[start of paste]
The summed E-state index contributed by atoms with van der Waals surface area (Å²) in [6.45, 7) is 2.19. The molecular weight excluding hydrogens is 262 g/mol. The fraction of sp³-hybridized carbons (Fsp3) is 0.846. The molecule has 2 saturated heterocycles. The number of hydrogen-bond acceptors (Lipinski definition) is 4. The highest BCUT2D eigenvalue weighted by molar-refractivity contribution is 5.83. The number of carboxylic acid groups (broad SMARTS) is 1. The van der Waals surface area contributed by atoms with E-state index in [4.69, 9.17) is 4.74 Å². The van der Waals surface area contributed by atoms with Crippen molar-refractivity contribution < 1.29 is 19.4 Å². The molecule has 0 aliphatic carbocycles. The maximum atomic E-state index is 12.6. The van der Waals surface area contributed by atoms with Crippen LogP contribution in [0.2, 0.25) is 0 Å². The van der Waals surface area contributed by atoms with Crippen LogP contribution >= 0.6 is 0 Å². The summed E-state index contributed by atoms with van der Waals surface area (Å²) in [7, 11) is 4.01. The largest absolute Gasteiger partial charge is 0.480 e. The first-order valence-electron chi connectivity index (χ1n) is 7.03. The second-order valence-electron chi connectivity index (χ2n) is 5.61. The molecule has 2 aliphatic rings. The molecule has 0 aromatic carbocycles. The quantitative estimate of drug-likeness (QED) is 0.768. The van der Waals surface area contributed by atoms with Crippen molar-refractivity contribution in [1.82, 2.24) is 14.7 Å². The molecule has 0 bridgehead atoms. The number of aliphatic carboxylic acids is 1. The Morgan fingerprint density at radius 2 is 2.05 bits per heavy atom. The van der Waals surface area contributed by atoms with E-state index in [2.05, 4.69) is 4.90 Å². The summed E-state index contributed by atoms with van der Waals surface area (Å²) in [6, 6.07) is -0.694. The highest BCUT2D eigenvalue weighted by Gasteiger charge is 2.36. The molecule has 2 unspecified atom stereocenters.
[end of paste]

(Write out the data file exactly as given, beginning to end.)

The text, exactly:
The summed E-state index contributed by atoms with van der Waals surface area (Å²) in [6.45, 7) is 2.19. The molecular weight excluding hydrogens is 262 g/mol. The fraction of sp³-hybridized carbons (Fsp3) is 0.846. The molecule has 2 saturated heterocycles. The number of hydrogen-bond acceptors (Lipinski definition) is 4. The highest BCUT2D eigenvalue weighted by molar-refractivity contribution is 5.83. The number of carboxylic acid groups (broad SMARTS) is 1. The van der Waals surface area contributed by atoms with E-state index in [4.69, 9.17) is 4.74 Å². The van der Waals surface area contributed by atoms with Crippen molar-refractivity contribution < 1.29 is 19.4 Å². The molecule has 0 aliphatic carbocycles. The maximum atomic E-state index is 12.6. The van der Waals surface area contributed by atoms with Crippen LogP contribution in [0.2, 0.25) is 0 Å². The van der Waals surface area contributed by atoms with Crippen LogP contribution >= 0.6 is 0 Å². The summed E-state index contributed by atoms with van der Waals surface area (Å²) in [7, 11) is 4.01. The largest absolute Gasteiger partial charge is 0.480 e. The first-order valence-electron chi connectivity index (χ1n) is 7.03. The second-order valence-electron chi connectivity index (χ2n) is 5.61. The molecule has 2 aliphatic rings. The molecule has 0 aromatic carbocycles. The quantitative estimate of drug-likeness (QED) is 0.768. The van der Waals surface area contributed by atoms with Crippen molar-refractivity contribution in [1.82, 2.24) is 14.7 Å². The molecule has 0 bridgehead atoms. The number of aliphatic carboxylic acids is 1. The Morgan fingerprint density at radius 2 is 2.05 bits per heavy atom. The van der Waals surface area contributed by atoms with E-state index in [2.05, 4.69) is 4.90 Å². The summed E-state index contributed by atoms with van der Waals surface area (Å²) in [6, 6.07) is -0.694. The highest BCUT2D eigenvalue weighted by Gasteiger charge is 2.36. The molecule has 2 unspecified atom stereocenters.